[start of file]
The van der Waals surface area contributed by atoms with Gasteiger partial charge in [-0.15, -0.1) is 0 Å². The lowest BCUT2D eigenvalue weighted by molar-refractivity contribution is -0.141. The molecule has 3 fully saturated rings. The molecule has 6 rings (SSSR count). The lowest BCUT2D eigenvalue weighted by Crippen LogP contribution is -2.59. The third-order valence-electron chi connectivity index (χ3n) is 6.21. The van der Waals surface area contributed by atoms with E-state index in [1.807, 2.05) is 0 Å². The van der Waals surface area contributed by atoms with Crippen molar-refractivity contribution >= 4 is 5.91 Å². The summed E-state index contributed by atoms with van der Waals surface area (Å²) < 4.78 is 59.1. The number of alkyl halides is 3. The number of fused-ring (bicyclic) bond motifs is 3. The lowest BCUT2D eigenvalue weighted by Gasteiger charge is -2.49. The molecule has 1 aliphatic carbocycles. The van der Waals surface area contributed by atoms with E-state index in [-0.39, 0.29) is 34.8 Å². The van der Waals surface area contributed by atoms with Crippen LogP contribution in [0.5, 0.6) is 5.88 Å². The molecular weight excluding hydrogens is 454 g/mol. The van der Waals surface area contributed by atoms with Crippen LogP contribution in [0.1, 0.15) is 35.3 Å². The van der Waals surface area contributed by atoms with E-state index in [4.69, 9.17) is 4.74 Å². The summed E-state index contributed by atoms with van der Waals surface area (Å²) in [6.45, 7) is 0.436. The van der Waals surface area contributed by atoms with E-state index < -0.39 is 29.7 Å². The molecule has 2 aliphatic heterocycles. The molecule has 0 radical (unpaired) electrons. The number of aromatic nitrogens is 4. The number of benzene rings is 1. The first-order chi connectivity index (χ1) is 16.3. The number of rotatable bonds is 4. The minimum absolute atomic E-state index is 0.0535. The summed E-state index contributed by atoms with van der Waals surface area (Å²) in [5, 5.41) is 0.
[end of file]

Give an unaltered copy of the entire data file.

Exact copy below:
The van der Waals surface area contributed by atoms with Gasteiger partial charge in [-0.15, -0.1) is 0 Å². The lowest BCUT2D eigenvalue weighted by molar-refractivity contribution is -0.141. The molecule has 3 fully saturated rings. The molecule has 6 rings (SSSR count). The lowest BCUT2D eigenvalue weighted by Crippen LogP contribution is -2.59. The third-order valence-electron chi connectivity index (χ3n) is 6.21. The van der Waals surface area contributed by atoms with E-state index in [1.807, 2.05) is 0 Å². The van der Waals surface area contributed by atoms with Crippen molar-refractivity contribution >= 4 is 5.91 Å². The summed E-state index contributed by atoms with van der Waals surface area (Å²) < 4.78 is 59.1. The number of alkyl halides is 3. The number of fused-ring (bicyclic) bond motifs is 3. The lowest BCUT2D eigenvalue weighted by Gasteiger charge is -2.49. The molecule has 1 aliphatic carbocycles. The van der Waals surface area contributed by atoms with E-state index in [-0.39, 0.29) is 34.8 Å². The van der Waals surface area contributed by atoms with Crippen LogP contribution in [0.5, 0.6) is 5.88 Å². The molecular weight excluding hydrogens is 454 g/mol. The van der Waals surface area contributed by atoms with Crippen LogP contribution in [0.1, 0.15) is 35.3 Å². The van der Waals surface area contributed by atoms with E-state index in [4.69, 9.17) is 4.74 Å². The summed E-state index contributed by atoms with van der Waals surface area (Å²) in [6.45, 7) is 0.436. The van der Waals surface area contributed by atoms with E-state index < -0.39 is 29.7 Å². The molecule has 2 aliphatic heterocycles. The molecule has 0 radical (unpaired) electrons. The number of aromatic nitrogens is 4. The number of benzene rings is 1. The first-order chi connectivity index (χ1) is 16.3. The number of rotatable bonds is 4. The minimum absolute atomic E-state index is 0.0535. The summed E-state index contributed by atoms with van der Waals surface area (Å²) in [5, 5.41) is 0.